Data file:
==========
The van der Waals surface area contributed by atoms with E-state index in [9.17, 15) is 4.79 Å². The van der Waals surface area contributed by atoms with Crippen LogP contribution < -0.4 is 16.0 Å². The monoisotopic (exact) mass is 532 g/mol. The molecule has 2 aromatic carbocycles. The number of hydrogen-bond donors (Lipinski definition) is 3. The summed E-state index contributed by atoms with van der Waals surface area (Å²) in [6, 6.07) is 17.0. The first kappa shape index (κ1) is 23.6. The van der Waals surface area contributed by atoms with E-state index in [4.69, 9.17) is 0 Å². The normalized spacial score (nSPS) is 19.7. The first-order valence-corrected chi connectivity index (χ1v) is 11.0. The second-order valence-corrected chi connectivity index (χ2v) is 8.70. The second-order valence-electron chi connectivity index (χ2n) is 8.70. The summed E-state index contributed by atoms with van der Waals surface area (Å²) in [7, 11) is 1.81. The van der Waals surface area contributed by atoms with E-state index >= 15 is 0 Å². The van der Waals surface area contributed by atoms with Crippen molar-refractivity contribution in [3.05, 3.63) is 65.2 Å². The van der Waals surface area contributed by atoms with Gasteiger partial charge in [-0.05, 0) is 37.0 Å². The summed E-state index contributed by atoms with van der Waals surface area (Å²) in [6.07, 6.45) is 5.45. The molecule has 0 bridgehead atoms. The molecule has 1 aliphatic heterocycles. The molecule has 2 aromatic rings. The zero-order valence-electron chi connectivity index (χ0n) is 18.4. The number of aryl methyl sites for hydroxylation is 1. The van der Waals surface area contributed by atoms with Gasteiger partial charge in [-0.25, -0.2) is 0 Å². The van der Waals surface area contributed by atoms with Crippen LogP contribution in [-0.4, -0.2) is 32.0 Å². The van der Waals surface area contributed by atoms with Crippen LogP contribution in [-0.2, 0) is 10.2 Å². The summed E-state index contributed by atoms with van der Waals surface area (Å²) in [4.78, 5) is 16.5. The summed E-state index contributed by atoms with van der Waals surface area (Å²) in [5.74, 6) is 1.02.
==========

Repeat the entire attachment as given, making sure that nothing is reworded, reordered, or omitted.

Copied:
The van der Waals surface area contributed by atoms with E-state index in [9.17, 15) is 4.79 Å². The van der Waals surface area contributed by atoms with Crippen LogP contribution < -0.4 is 16.0 Å². The monoisotopic (exact) mass is 532 g/mol. The molecule has 2 aromatic carbocycles. The number of hydrogen-bond donors (Lipinski definition) is 3. The summed E-state index contributed by atoms with van der Waals surface area (Å²) in [6, 6.07) is 17.0. The first kappa shape index (κ1) is 23.6. The van der Waals surface area contributed by atoms with E-state index in [4.69, 9.17) is 0 Å². The normalized spacial score (nSPS) is 19.7. The first-order valence-corrected chi connectivity index (χ1v) is 11.0. The second-order valence-corrected chi connectivity index (χ2v) is 8.70. The second-order valence-electron chi connectivity index (χ2n) is 8.70. The summed E-state index contributed by atoms with van der Waals surface area (Å²) in [7, 11) is 1.81. The van der Waals surface area contributed by atoms with E-state index >= 15 is 0 Å². The van der Waals surface area contributed by atoms with Crippen molar-refractivity contribution in [3.05, 3.63) is 65.2 Å². The van der Waals surface area contributed by atoms with Gasteiger partial charge in [-0.05, 0) is 37.0 Å². The summed E-state index contributed by atoms with van der Waals surface area (Å²) in [6.07, 6.45) is 5.45. The molecule has 0 bridgehead atoms. The molecule has 1 aliphatic heterocycles. The molecule has 2 aromatic rings. The zero-order valence-electron chi connectivity index (χ0n) is 18.4. The number of aryl methyl sites for hydroxylation is 1. The van der Waals surface area contributed by atoms with Gasteiger partial charge in [-0.25, -0.2) is 0 Å². The van der Waals surface area contributed by atoms with Crippen LogP contribution in [-0.4, -0.2) is 32.0 Å². The van der Waals surface area contributed by atoms with Crippen LogP contribution in [-0.2, 0) is 10.2 Å². The summed E-state index contributed by atoms with van der Waals surface area (Å²) in [4.78, 5) is 16.5. The summed E-state index contributed by atoms with van der Waals surface area (Å²) in [5.74, 6) is 1.02.